It’s Wednesday again, and what is more “winesday” than an exquisite Brunello and hand crafting an herb infused pasta?
Sangiovese, or sanguis jove as derived from Latin and translated as the blood of jove; jupiter; the king of the gods, is an italian grape varietal grown through most of southern Italy. A Rosso di Montalcino is made exclusively from Sangiovese grapes and is grown in the same delineated region of Montalcino as Brunello di Montalcino. A Rosso di Montalcino is required only six months of aging in oak and have one year total aging before release. This then allows Brunello producers to make an early released wine to generate cash flow while their higher end Brunello di Montalcino ages for a minimum of four years; two in barrel or cask and an additional three years in oak for a traditional riserva. So what is our preference? Well we would love Brunello di Montalcino but the hundred-dollar price tag ushers us over to the more affordable Rosso di Montalcino for around thirty-five green-backs.
Grab your rolling-pin, we’re making pasta.
- 1 lb bread flour (semolina flour is best but not as easy to find
- 1 teaspoons salt
- 3 Tablespoons dried and ground Basil
- 5 eggs
- 1 oz Harissa infused olive oil (41Olive.com)
- additional bread flour as needed for rolling
- Fit stand mixer with dough hook attachment.
- Mix 1 lb bread flour, 1 tsp salt and 3 dried ground basil. Turn off stand mixer and create a well in your dry ingredients.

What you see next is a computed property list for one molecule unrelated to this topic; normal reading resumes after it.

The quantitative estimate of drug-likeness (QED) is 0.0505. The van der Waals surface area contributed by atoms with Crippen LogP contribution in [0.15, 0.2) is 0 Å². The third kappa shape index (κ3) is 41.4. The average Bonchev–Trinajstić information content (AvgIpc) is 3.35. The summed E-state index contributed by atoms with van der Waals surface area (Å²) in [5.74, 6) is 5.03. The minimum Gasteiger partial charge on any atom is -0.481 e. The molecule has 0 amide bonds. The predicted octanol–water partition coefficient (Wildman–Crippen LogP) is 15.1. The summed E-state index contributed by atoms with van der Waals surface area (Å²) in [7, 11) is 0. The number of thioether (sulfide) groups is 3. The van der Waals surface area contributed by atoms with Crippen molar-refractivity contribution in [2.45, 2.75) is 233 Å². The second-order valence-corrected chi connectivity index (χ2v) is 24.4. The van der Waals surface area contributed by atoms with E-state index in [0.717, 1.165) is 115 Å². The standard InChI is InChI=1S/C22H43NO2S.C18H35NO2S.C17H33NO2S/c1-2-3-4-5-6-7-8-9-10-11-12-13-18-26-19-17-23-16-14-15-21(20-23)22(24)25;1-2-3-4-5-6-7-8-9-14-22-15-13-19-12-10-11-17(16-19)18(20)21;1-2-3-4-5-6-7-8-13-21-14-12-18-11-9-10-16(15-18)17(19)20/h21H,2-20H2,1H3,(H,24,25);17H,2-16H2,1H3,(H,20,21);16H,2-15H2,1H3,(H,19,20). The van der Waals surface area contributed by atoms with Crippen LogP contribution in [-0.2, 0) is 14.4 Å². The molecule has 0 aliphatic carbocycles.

- Whisk together 5 eggs and 1 oz infused oil together. Pour wet mixture into flour well.
- Turn mixer on low just until the ingredients combine and form a crumbly dough.
- Turn out dough onto lightly floured surface and knead until smooth about 2-3 minutes. Add additional olive oil as needed for desired consistency.
- Divide dough into two portions and form them into rectangle dough disks. Brush off any excess flour and tightly plastic wrap. Refrigerate for an hour to rest the dough. One disk serves four people.
- Retrieve dough and place on lightly floured surface. Roll rectangle dough disk unit long and thin or until reaching the thickness you will want your pasta. Slice thin strips with a knife or with a wheel pastry cutter for precise cuts.
- The last step can also be performed with a pasta maker, this is what we use. Divide one of your disks in two and roll out the rectangle disk to the width of the largest setting (#1) on your pasta machine. Carefully feed the pasta through the machine while cranking the handle, do this two or three times, then change your setting to number two. Repeat the rolling process and lowering settings until you reach the appropriate width for the type of pasta you are making. Then use the pasta cutter attachment and carefully roll your long thin piece of pasta straight through. Cut strips to your desired length. (You can fold the pasta in half and re roll it if it takes on a funny shape or you want to work the more, but remember the more you handle the pasta the more the gluten proteins activate resulting in more chew.)
- Your pasta is now ready to drop in boiling water and cook 1-3 minutes or to your desired texture. You may also hang dry your pasta for ten minutes to achieve more of an al dente bite, boil these 3-5 minutes or to your desired texture. Strain and serve as is or tossed in butter or sauce.
- To cut pasta let them dry on a baking sheet for 1 to 2 minutes, lightly dust with flour to avoid stick together, and loosely fold them or form into small nests. Dry for 30 minutes and wrap in plastic wrap. Refrigerate up to 2 days. The pasta may be frozen up to 2 weeks.
More children friendly recipes here.